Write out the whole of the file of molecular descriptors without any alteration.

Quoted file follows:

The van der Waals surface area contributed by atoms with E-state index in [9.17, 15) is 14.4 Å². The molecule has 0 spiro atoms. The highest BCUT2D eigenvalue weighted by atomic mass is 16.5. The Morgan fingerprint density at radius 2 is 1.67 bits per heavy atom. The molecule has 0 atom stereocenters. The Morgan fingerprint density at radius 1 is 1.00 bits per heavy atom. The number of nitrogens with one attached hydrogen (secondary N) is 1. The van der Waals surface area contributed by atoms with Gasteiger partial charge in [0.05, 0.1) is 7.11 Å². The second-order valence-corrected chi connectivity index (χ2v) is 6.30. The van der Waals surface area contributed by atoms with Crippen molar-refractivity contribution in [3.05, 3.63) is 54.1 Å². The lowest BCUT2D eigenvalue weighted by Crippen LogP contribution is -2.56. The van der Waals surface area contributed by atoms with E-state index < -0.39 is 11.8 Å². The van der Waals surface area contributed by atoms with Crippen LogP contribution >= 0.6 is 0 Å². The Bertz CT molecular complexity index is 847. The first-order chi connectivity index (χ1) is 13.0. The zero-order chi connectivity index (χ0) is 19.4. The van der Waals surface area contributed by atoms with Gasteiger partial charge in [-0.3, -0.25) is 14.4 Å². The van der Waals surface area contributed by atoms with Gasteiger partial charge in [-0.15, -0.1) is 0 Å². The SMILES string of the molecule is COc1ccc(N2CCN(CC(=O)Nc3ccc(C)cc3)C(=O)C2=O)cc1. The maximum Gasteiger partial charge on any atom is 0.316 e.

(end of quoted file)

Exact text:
The van der Waals surface area contributed by atoms with E-state index in [9.17, 15) is 14.4 Å². The molecule has 0 spiro atoms. The highest BCUT2D eigenvalue weighted by atomic mass is 16.5. The Morgan fingerprint density at radius 2 is 1.67 bits per heavy atom. The molecule has 0 atom stereocenters. The Morgan fingerprint density at radius 1 is 1.00 bits per heavy atom. The number of nitrogens with one attached hydrogen (secondary N) is 1. The van der Waals surface area contributed by atoms with Gasteiger partial charge in [0.05, 0.1) is 7.11 Å². The second-order valence-corrected chi connectivity index (χ2v) is 6.30. The van der Waals surface area contributed by atoms with Crippen molar-refractivity contribution in [3.05, 3.63) is 54.1 Å². The lowest BCUT2D eigenvalue weighted by Crippen LogP contribution is -2.56. The van der Waals surface area contributed by atoms with E-state index < -0.39 is 11.8 Å². The van der Waals surface area contributed by atoms with Crippen LogP contribution >= 0.6 is 0 Å². The Bertz CT molecular complexity index is 847. The first-order chi connectivity index (χ1) is 13.0. The zero-order chi connectivity index (χ0) is 19.4. The van der Waals surface area contributed by atoms with Gasteiger partial charge in [-0.3, -0.25) is 14.4 Å². The van der Waals surface area contributed by atoms with Gasteiger partial charge in [-0.15, -0.1) is 0 Å². The SMILES string of the molecule is COc1ccc(N2CCN(CC(=O)Nc3ccc(C)cc3)C(=O)C2=O)cc1. The maximum Gasteiger partial charge on any atom is 0.316 e.